Why Total Return Investing is Superior to Dividend Income Investing
The Dilemma: What Should She Do with Her Money?
Marie, 67 years old, was widowed three years ago after forty years of marriage. Together, she and her husband Robert had raised their family of three children and created thousands of memories together in the house that they had owned for almost as long as they had been married. However, with her children grown and without a partner to share in the chores of homeownership, she decided it was time to downsize.
After considering her Old Age Security (OAS), Canada Pension Plan (CPP), the CPP Survivor’s Pension, her workplace pension as well as the 60% survivor’s benefit from her late husband’s pension, and the modest Registered Retirement Income Fund (RRIF) she had started drawing on from her and her husband’s retirement savings, she realized that she had what she needed to fund her basic needs with some money left over. With these supports in place, she felt good about selling her house, which netted her $500,000.
However, she was troubled by this large sum of money. Most of her financial resources came from income streams rather than assets. The RRIF wasn’t that large, and she let the financial planner at her credit union work out the withdrawal strategy from that source of money.
The proceeds from her house sale were different, though. Not only was there some sentimentality attached to the money because of the source, but it was not money that was designated for retirement. She thought maybe she should use it for her rental needs, but that expense was already covered by the income she was receiving.
Jane thought about giving it to her children, but she didn’t want to do that only to find that she needed the money later on and wind up putting a burden on her kids. On the other hand, she didn’t want to hang onto it only to pass it on to her kids once she was gone. She wondered if there was a happy medium.
Solution 1: Invest for Income
A couple of months after the proceeds from the house sale were put into her chequing account, she was having coffee with a friend and disclosed her struggle. Her friend suggested she invest the money for income. That was what she had heard some other retirees do on one of the social media platforms she followed. She didn’t know anything about that but Marie liked the idea of income.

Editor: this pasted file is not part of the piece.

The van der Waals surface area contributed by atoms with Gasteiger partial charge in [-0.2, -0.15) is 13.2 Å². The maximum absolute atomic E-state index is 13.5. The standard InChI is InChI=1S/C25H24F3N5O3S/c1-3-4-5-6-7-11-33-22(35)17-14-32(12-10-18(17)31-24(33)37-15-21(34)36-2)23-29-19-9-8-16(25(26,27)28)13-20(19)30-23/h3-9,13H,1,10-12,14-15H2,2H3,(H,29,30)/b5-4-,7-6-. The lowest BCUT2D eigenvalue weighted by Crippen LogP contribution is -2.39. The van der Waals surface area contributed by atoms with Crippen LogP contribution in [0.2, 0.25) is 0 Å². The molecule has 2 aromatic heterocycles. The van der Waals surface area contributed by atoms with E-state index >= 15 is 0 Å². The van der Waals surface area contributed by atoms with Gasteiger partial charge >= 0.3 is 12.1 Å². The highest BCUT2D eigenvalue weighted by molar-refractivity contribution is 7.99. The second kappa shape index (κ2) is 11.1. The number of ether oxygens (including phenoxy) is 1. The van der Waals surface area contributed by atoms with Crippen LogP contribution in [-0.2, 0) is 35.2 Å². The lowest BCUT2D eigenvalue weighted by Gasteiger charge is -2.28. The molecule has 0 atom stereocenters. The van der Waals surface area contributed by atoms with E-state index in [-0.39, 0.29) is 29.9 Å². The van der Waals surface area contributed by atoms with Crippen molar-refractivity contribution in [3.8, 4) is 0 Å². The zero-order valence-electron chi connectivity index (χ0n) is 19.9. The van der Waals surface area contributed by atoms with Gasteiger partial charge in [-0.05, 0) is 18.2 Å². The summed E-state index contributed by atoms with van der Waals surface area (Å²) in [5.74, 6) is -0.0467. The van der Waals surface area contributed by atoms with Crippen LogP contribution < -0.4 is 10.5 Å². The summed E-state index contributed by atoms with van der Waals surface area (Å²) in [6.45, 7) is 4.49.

What is Income Investing?
Marie really didn’t know what income investing was all about, so she made an appointment with Jane, the financial planner at her local credit union. Jane explained that income investing was less concerned with growing Marie’s money to a larger sum than with generating income from it. Typical income investments include:
- Guaranteed Investment Certificates (GICs): these can pay out interest as frequently as every month or can let it compound year over year only to pay it out at the end of five years.
- Bonds are essentially promises to pay interest on money that is borrowed by an entity such as a business or government, and then return the principal at the end of the agreed term. In the context of the credit union, bonds are available through the purchase of mutual funds.
- Dividend stocks are like any other stock, in that they represent an ownership stake in a company. However, not every company pays out a dividend and many companies do not pay out very much of their earnings in the form of dividends. Those companies that pay out higher levels of dividends tend to be somewhat more mature and have less use for their earnings, so they return a larger portion of their earnings in the form of dividends. Again, in the context of a credit union’s offerings, this source of income can be accessed through specialized mutual funds that narrow their investing focus to dividend-paying companies.
However, Jane said that with $500,000 in cash available outside of an RRSP or RRIF and potentially a long life ahead of her, Marie might do well to consider other investment approaches. Jane referred Marie to an affiliated advisor.
The Appeal of Dividends and Interest
Marie’s next visit was with Jason, a portfolio manager with an affiliate relationship to Marie’s credit union.
Jason observed that, during our employment years we receive income regularly (although some people, such as those who work in commission-based sales roles, might have irregular incomes) that we use to pay for our living expenses. In retirement, most of us would like to receive income with a similar degree of regularity. We can get that with GICs.
Likewise, we can receive interest payments from bonds, typically semi-annually, or through a bond ETF, as frequently as monthly. Bond issuers can and do default on their payments, but that happens infrequently, so they are often viewed as reliable sources of income.
Although not with the same guarantees, Canadian dividend payers have been quite reliable over the years. Jason pointed out that dividends are drawn from a company’s earnings so the more a company pays out the less is retained in the company for business development purposes. However, a well-run company will be judicious with its dividend payments to not jeopardize the continuing profitability of the company. Individual companies often pay dividends quarterly, e.g., January, April, July, and October, but ETFs that focus on dividend-paying stocks frequently make monthly distributions, and they will often set the distribution amount to the same level each month. This makes it appealing for investors looking for steady incomes.